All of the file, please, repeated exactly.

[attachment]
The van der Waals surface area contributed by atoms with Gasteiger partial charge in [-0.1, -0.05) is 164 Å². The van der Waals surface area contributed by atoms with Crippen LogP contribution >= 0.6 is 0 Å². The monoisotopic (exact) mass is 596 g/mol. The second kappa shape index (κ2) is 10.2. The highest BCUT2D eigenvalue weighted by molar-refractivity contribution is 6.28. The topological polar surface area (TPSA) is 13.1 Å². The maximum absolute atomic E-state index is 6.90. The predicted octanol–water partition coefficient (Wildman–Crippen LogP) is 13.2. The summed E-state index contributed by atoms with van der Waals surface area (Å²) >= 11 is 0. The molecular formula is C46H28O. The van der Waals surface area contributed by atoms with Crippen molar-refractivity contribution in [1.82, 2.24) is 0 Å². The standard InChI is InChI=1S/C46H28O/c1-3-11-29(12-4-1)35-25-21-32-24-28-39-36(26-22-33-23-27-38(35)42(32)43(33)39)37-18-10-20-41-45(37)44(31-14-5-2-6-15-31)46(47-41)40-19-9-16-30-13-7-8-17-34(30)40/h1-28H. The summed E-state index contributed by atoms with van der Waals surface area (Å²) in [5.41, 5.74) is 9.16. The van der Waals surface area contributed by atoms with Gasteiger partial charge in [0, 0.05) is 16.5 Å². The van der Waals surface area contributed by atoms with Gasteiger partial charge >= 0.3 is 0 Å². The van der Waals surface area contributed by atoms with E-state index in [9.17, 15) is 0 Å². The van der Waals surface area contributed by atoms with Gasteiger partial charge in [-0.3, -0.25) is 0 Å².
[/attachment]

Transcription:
The van der Waals surface area contributed by atoms with Gasteiger partial charge in [-0.1, -0.05) is 164 Å². The van der Waals surface area contributed by atoms with Crippen LogP contribution >= 0.6 is 0 Å². The monoisotopic (exact) mass is 596 g/mol. The second kappa shape index (κ2) is 10.2. The highest BCUT2D eigenvalue weighted by molar-refractivity contribution is 6.28. The topological polar surface area (TPSA) is 13.1 Å². The maximum absolute atomic E-state index is 6.90. The predicted octanol–water partition coefficient (Wildman–Crippen LogP) is 13.2. The summed E-state index contributed by atoms with van der Waals surface area (Å²) >= 11 is 0. The molecular formula is C46H28O. The van der Waals surface area contributed by atoms with Crippen molar-refractivity contribution in [1.82, 2.24) is 0 Å². The standard InChI is InChI=1S/C46H28O/c1-3-11-29(12-4-1)35-25-21-32-24-28-39-36(26-22-33-23-27-38(35)42(32)43(33)39)37-18-10-20-41-45(37)44(31-14-5-2-6-15-31)46(47-41)40-19-9-16-30-13-7-8-17-34(30)40/h1-28H. The summed E-state index contributed by atoms with van der Waals surface area (Å²) in [5.41, 5.74) is 9.16. The van der Waals surface area contributed by atoms with Gasteiger partial charge in [0, 0.05) is 16.5 Å². The van der Waals surface area contributed by atoms with Gasteiger partial charge >= 0.3 is 0 Å². The van der Waals surface area contributed by atoms with E-state index in [9.17, 15) is 0 Å². The van der Waals surface area contributed by atoms with Gasteiger partial charge in [-0.3, -0.25) is 0 Å².